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Kinase inhibitors: a new class of antirheumatic drugs

Authors Kyttaris VC

Received 18 July 2012

Accepted for publication 24 August 2012

Published 21 September 2012 Volume 2012:6 Pages 245—250

DOI https://doi.org/10.2147/DDDT.S25426

Checked for plagiarism Yes

Review by Single-blind

Peer reviewer comments 2

Vasileios C Kyttaris

Division of Rheumatology, Beth Israel Deaconess Medical Center and Harvard Medical School, Boston, MA, USA

Abstract: The outlook for patients with rheumatoid arthritis has improved significantly over the last three decades with the use of disease-modifying antirheumatic drugs. However, despite the use of methotrexate, cytokine inhibitors, and molecules targeting T and B cells, a percentage of patients do not respond or lose their response over time. The autoimmune process in rheumatoid arthritis depends on activation of immune cells, which utilize intracellular kinases to respond to external stimuli such as cytokines, immune complexes, and antigens. In the past decade, small molecules targeting several kinases, such as p38 MAPK, Syk, and JAK have been developed. Several p38 MAPK inhibitors proved ineffective in treating rheumatoid arthritis. The Syk inhibitor, fostamatinib, proved superior to placebo in Phase II trials and is currently under Phase III investigation. Tofacitinib, a JAK1/3 inhibitor, was shown to be efficacious in two Phase III trials, while VX-509, a JAK3 inhibitor, showed promising results in a Phase II trial. Fostamatinib and tofacitinib were associated with increased rates of infection, elevation of liver enzymes, and neutropenia. Moreover, fostamatinib caused elevations of blood pressure and diarrhea, while tofacitinib was associated with an increase in creatinine and elevation of lipid levels.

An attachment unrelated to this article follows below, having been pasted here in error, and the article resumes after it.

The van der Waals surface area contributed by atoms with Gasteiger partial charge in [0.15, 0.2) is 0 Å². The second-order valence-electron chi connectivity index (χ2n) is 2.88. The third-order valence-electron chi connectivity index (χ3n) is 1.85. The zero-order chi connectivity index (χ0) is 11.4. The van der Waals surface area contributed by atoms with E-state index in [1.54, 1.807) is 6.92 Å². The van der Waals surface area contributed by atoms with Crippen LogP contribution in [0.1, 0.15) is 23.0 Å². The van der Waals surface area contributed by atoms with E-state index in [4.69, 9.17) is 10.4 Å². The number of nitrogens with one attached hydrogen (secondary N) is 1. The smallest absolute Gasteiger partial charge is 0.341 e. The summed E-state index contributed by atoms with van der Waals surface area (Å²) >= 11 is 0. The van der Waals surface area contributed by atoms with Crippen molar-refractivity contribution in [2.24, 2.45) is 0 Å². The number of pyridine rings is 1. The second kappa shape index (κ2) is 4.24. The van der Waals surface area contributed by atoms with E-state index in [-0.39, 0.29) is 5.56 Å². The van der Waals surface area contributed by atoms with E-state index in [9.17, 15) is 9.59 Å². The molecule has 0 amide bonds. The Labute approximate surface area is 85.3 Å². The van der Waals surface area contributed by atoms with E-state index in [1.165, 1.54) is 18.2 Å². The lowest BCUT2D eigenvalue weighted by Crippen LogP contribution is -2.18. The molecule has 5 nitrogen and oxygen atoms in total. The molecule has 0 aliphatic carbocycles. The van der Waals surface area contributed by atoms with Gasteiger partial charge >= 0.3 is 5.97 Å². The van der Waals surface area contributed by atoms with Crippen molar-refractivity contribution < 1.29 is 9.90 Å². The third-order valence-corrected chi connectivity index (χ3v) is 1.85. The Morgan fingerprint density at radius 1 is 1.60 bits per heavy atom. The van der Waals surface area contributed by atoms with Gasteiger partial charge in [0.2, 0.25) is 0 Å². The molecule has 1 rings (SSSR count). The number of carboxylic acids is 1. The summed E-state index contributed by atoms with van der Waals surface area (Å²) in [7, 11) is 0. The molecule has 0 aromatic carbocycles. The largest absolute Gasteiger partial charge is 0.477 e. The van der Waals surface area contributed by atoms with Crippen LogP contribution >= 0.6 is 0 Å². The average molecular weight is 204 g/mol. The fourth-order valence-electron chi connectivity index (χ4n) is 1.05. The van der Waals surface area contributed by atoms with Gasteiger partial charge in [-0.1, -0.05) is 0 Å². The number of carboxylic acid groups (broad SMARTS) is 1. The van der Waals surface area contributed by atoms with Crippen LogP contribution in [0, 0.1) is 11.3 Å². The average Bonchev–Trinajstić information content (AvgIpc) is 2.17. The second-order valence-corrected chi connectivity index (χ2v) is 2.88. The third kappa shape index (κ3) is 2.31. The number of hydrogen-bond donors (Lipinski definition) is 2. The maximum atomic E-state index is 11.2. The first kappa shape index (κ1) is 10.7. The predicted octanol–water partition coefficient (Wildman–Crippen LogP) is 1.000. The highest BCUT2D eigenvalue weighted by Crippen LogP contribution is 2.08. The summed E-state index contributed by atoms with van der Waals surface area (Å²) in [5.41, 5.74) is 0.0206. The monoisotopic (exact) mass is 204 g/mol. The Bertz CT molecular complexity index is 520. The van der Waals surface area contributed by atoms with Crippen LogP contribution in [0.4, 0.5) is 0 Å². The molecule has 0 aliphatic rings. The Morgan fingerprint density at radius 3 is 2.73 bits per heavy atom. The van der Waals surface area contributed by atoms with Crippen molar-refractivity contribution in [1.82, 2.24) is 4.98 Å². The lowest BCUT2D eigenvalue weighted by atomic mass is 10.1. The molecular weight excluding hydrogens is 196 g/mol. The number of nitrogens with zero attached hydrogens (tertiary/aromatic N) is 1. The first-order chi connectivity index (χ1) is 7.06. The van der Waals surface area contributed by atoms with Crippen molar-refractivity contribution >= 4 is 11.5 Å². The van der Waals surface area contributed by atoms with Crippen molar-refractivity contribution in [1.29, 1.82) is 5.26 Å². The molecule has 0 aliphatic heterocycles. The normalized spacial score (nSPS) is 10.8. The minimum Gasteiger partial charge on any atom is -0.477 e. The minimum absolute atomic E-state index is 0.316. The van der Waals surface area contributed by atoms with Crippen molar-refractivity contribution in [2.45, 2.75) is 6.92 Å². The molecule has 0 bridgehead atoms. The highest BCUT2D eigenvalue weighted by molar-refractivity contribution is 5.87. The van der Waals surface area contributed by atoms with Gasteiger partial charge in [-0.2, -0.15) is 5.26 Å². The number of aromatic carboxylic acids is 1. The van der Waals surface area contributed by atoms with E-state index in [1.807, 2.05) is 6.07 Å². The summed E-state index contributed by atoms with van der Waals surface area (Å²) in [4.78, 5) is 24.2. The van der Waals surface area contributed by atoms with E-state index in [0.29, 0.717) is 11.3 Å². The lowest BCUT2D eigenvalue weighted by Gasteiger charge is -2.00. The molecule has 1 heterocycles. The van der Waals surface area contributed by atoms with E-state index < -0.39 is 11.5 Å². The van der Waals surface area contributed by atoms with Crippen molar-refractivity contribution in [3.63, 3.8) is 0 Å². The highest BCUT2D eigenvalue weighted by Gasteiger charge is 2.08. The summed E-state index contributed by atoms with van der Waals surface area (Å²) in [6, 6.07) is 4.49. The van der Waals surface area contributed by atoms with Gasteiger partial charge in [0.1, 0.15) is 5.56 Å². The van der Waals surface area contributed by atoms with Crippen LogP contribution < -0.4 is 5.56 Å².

Keywords: rheumatoid arthritis, kinase inhibitors, mitogen-activated phosphokinase p38, spleen tyrosine kinase, Janus kinases

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